Dr Franklin Asiedu-Bekoe, the Head of Disease Surveillance at the Ghana Health Service (GHS), has blamed the resurgence of polio partly on the proliferation of filth in the county and called on all, including the Ministry of Environment and Sanitation, to work hard at keeping the environment clean.
He has therefore observed that GHS will early next year embark on a nationwide polio vaccination of all children under five years across the country.
Dr Asiedu-Bekoe who was speaking on the occasion of the second Scientific Conference and Competency Graduation Ceremony of the Ghana Field Epidemiology and Laboratory Training Programme (GFELTP) in Accra noted that due setbacks the country suffered in its attempt to achieve a polio-free status, as 10 cases of polio have been reported in some parts of the country since June this year had necessitated the exercise.
The conference was themed: “Building and Sustaining Field Epidemiology Workforce through GFELTP: The Role of Government, Private Sector and Institutional partners”.
The Head of Disease Surveillance at the Ghana Health Service, Dr Franklin Asiedu-Bekoe, made this known during an interview in Accra.
He said: “Before the nationwide exercise would begin, children in selected districts where fresh cases had been found would be vaccinated, starting this week.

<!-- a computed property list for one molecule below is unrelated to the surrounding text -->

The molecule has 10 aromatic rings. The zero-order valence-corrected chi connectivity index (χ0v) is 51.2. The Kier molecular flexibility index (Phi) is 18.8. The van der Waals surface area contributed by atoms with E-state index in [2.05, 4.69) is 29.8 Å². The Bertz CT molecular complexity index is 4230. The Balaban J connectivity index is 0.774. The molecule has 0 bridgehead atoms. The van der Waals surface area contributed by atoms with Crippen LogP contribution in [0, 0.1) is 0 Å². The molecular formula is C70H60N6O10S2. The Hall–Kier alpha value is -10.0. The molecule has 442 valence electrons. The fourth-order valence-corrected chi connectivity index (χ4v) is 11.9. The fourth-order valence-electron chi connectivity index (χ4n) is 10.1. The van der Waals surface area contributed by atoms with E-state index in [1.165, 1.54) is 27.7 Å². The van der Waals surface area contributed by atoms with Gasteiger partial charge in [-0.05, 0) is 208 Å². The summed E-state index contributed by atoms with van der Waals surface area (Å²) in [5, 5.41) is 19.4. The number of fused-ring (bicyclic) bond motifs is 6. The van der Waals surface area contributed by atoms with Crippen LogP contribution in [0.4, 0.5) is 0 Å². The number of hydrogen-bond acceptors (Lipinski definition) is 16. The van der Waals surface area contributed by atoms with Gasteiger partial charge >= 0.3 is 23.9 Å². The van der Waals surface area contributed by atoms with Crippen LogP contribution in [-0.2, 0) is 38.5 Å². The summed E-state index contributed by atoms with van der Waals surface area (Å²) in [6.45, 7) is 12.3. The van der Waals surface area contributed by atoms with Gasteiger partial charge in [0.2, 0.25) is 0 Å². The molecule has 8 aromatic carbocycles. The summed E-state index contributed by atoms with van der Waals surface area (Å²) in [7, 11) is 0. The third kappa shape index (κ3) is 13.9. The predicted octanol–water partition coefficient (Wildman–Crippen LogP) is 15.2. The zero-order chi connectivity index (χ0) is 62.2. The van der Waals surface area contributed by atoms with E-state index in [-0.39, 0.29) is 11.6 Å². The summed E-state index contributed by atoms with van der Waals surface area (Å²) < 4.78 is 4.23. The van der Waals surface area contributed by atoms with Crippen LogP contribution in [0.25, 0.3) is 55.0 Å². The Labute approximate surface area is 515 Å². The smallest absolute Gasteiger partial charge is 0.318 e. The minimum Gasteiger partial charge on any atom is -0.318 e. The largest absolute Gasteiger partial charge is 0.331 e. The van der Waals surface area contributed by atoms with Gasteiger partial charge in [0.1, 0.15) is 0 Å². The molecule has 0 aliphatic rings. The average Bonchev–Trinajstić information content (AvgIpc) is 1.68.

“The selected districts are in the Oti and Bono regions.”
Dr Asiedu-Bekeo said in June this year, children in the Northern, Greater Accra and Upper East regions were vaccinated against the disease.
At the end of the conference, 58 field epidemiologists made up of 28 frontline officers, 15 intermediate officers and 15 advanced officers were graduated.
Dr Asiedu-Bekoe said since the first case of polio was found in the environment in Tamale, there had been 10 cases in humans and several others picked from the environment.
According to him, most countries in the world were polio-free, except Nigeria, Afghanistan and Pakistan.
He said only recently, had there been a surge in the disease in Ghana, Cote d’Ivoire and Togo.
Dr Asiedu-Bekoe attributed the sudden increase in the spread of the disease to a gap in the treatment regimen, meaning some children were not vaccinated and that could account for the new cases.
The GHS head of Disease Surveillance said there ought to be a strong surveillance system put in place so that the situation did not get out of hand.
Dr Asiedu-Bekoe commended the Centre for Disease Control and Prevention and the World Health Organisation for helping contain the situation in the country and beyond, adding that he was confident that the polio disease was going to be eradicated from the world soon.
He congratulated the graduates who were made up of veterinary epidemiologists, field epidemiologists and public health laboratory scientists and charged them to go into the field and ensure that no case of polio or any public health disease slipped through their fingers.